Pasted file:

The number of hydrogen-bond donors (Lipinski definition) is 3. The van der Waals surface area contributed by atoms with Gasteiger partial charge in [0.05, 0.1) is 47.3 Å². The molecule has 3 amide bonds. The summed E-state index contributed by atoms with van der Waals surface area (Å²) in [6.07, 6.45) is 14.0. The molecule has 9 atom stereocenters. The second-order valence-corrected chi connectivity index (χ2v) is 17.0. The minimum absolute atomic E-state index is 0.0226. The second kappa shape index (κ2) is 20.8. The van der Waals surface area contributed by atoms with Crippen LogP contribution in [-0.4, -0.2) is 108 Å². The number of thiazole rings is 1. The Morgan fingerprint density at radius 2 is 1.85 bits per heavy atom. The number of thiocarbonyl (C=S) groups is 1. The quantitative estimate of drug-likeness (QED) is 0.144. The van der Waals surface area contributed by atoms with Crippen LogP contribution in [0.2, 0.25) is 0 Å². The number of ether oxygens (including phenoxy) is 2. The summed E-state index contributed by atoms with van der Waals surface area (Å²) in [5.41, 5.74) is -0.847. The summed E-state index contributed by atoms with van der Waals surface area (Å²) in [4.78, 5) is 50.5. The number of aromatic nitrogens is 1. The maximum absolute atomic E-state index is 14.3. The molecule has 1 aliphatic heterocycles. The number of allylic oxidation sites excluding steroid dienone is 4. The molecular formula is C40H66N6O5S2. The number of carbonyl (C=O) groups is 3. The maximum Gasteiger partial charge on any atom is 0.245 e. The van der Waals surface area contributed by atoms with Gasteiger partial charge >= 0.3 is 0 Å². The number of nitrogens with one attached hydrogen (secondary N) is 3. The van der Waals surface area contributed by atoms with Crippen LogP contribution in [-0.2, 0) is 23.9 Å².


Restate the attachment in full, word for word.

The number of hydrogen-bond donors (Lipinski definition) is 3. The van der Waals surface area contributed by atoms with Gasteiger partial charge in [0.05, 0.1) is 47.3 Å². The molecule has 3 amide bonds. The summed E-state index contributed by atoms with van der Waals surface area (Å²) in [6.07, 6.45) is 14.0. The molecule has 9 atom stereocenters. The second-order valence-corrected chi connectivity index (χ2v) is 17.0. The minimum absolute atomic E-state index is 0.0226. The second kappa shape index (κ2) is 20.8. The van der Waals surface area contributed by atoms with Crippen LogP contribution in [-0.4, -0.2) is 108 Å². The number of thiazole rings is 1. The Morgan fingerprint density at radius 2 is 1.85 bits per heavy atom. The number of thiocarbonyl (C=S) groups is 1. The quantitative estimate of drug-likeness (QED) is 0.144. The van der Waals surface area contributed by atoms with Crippen LogP contribution in [0.2, 0.25) is 0 Å². The number of ether oxygens (including phenoxy) is 2. The summed E-state index contributed by atoms with van der Waals surface area (Å²) in [5.41, 5.74) is -0.847. The summed E-state index contributed by atoms with van der Waals surface area (Å²) in [4.78, 5) is 50.5. The number of aromatic nitrogens is 1. The maximum absolute atomic E-state index is 14.3. The molecule has 1 aliphatic heterocycles. The number of allylic oxidation sites excluding steroid dienone is 4. The molecular formula is C40H66N6O5S2. The number of carbonyl (C=O) groups is 3. The maximum Gasteiger partial charge on any atom is 0.245 e. The van der Waals surface area contributed by atoms with Gasteiger partial charge >= 0.3 is 0 Å². The number of nitrogens with one attached hydrogen (secondary N) is 3. The van der Waals surface area contributed by atoms with Crippen LogP contribution in [-0.2, 0) is 23.9 Å².